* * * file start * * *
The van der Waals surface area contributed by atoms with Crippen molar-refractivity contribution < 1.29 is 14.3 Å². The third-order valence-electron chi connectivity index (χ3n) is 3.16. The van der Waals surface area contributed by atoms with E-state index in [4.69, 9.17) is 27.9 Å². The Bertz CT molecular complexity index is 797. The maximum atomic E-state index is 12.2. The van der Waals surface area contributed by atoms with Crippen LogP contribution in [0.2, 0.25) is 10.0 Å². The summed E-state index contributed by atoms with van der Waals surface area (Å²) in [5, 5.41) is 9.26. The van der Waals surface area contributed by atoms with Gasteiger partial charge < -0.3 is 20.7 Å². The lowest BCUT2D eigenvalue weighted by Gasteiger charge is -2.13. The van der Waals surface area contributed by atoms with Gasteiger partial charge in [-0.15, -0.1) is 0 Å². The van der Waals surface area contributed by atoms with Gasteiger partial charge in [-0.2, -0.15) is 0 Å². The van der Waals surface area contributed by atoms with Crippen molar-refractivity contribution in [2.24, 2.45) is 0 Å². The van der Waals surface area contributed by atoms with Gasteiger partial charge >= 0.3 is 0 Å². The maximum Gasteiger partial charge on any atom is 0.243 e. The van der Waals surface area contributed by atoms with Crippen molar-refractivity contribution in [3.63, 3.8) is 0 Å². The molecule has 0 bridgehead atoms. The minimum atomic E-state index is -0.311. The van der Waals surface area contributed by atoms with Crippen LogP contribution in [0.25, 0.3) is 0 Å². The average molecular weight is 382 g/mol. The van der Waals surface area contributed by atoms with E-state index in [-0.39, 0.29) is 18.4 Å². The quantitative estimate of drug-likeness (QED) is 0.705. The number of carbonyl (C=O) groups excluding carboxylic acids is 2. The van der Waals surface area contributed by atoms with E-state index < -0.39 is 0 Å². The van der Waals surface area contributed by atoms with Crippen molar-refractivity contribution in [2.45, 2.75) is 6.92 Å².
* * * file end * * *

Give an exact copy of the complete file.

The van der Waals surface area contributed by atoms with Crippen molar-refractivity contribution < 1.29 is 14.3 Å². The third-order valence-electron chi connectivity index (χ3n) is 3.16. The van der Waals surface area contributed by atoms with E-state index in [4.69, 9.17) is 27.9 Å². The Bertz CT molecular complexity index is 797. The maximum atomic E-state index is 12.2. The van der Waals surface area contributed by atoms with Crippen LogP contribution in [0.2, 0.25) is 10.0 Å². The summed E-state index contributed by atoms with van der Waals surface area (Å²) in [5, 5.41) is 9.26. The van der Waals surface area contributed by atoms with Gasteiger partial charge < -0.3 is 20.7 Å². The lowest BCUT2D eigenvalue weighted by Gasteiger charge is -2.13. The van der Waals surface area contributed by atoms with Gasteiger partial charge in [-0.15, -0.1) is 0 Å². The van der Waals surface area contributed by atoms with Gasteiger partial charge in [-0.2, -0.15) is 0 Å². The van der Waals surface area contributed by atoms with Crippen molar-refractivity contribution in [2.24, 2.45) is 0 Å². The van der Waals surface area contributed by atoms with Gasteiger partial charge >= 0.3 is 0 Å². The maximum Gasteiger partial charge on any atom is 0.243 e. The van der Waals surface area contributed by atoms with Crippen molar-refractivity contribution in [3.63, 3.8) is 0 Å². The molecule has 0 bridgehead atoms. The minimum atomic E-state index is -0.311. The van der Waals surface area contributed by atoms with Crippen LogP contribution in [0.25, 0.3) is 0 Å². The average molecular weight is 382 g/mol. The van der Waals surface area contributed by atoms with E-state index in [-0.39, 0.29) is 18.4 Å². The quantitative estimate of drug-likeness (QED) is 0.705. The number of carbonyl (C=O) groups excluding carboxylic acids is 2. The van der Waals surface area contributed by atoms with E-state index < -0.39 is 0 Å². The van der Waals surface area contributed by atoms with Crippen molar-refractivity contribution in [2.45, 2.75) is 6.92 Å².